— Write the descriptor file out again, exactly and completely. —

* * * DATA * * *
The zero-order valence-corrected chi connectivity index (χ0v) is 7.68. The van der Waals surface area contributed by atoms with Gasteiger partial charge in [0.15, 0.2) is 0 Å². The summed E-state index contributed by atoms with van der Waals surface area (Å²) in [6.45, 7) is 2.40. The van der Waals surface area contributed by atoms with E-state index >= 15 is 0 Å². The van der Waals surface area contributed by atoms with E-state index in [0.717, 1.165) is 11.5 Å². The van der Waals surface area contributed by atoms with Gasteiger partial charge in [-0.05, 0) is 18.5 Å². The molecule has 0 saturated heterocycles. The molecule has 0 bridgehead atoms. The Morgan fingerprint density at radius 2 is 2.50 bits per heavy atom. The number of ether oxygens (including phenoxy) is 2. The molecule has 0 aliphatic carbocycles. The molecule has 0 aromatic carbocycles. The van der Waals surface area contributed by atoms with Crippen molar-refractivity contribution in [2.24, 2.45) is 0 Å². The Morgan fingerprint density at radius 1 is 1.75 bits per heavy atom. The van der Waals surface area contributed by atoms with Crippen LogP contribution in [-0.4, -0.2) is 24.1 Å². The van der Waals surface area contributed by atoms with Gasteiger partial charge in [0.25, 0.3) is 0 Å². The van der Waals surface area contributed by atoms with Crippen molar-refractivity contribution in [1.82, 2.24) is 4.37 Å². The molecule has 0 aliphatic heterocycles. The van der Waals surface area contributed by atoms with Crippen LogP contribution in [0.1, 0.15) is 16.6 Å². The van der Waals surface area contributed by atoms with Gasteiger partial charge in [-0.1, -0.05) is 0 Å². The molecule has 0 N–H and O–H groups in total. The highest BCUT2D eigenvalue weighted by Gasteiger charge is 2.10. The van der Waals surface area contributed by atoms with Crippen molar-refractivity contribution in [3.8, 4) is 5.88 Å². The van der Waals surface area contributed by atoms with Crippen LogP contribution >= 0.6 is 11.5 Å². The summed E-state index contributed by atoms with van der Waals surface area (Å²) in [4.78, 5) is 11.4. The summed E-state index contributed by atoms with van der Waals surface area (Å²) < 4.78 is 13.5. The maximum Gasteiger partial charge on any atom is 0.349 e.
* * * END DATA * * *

The zero-order valence-corrected chi connectivity index (χ0v) is 7.68. The van der Waals surface area contributed by atoms with Gasteiger partial charge in [0.15, 0.2) is 0 Å². The summed E-state index contributed by atoms with van der Waals surface area (Å²) in [6.45, 7) is 2.40. The van der Waals surface area contributed by atoms with E-state index >= 15 is 0 Å². The van der Waals surface area contributed by atoms with E-state index in [0.717, 1.165) is 11.5 Å². The van der Waals surface area contributed by atoms with Gasteiger partial charge in [-0.05, 0) is 18.5 Å². The molecule has 0 saturated heterocycles. The molecule has 0 bridgehead atoms. The Morgan fingerprint density at radius 2 is 2.50 bits per heavy atom. The number of ether oxygens (including phenoxy) is 2. The molecule has 0 aliphatic carbocycles. The molecule has 0 aromatic carbocycles. The van der Waals surface area contributed by atoms with Crippen molar-refractivity contribution in [2.24, 2.45) is 0 Å². The Morgan fingerprint density at radius 1 is 1.75 bits per heavy atom. The van der Waals surface area contributed by atoms with Crippen LogP contribution in [-0.4, -0.2) is 24.1 Å². The van der Waals surface area contributed by atoms with Gasteiger partial charge in [0.25, 0.3) is 0 Å². The van der Waals surface area contributed by atoms with Crippen molar-refractivity contribution in [1.82, 2.24) is 4.37 Å². The molecule has 0 aliphatic heterocycles. The van der Waals surface area contributed by atoms with Crippen LogP contribution in [0.1, 0.15) is 16.6 Å². The van der Waals surface area contributed by atoms with Gasteiger partial charge in [-0.1, -0.05) is 0 Å². The molecule has 0 N–H and O–H groups in total. The highest BCUT2D eigenvalue weighted by Gasteiger charge is 2.10. The van der Waals surface area contributed by atoms with Crippen molar-refractivity contribution in [3.8, 4) is 5.88 Å². The van der Waals surface area contributed by atoms with Crippen LogP contribution >= 0.6 is 11.5 Å². The summed E-state index contributed by atoms with van der Waals surface area (Å²) in [4.78, 5) is 11.4. The summed E-state index contributed by atoms with van der Waals surface area (Å²) < 4.78 is 13.5. The maximum Gasteiger partial charge on any atom is 0.349 e.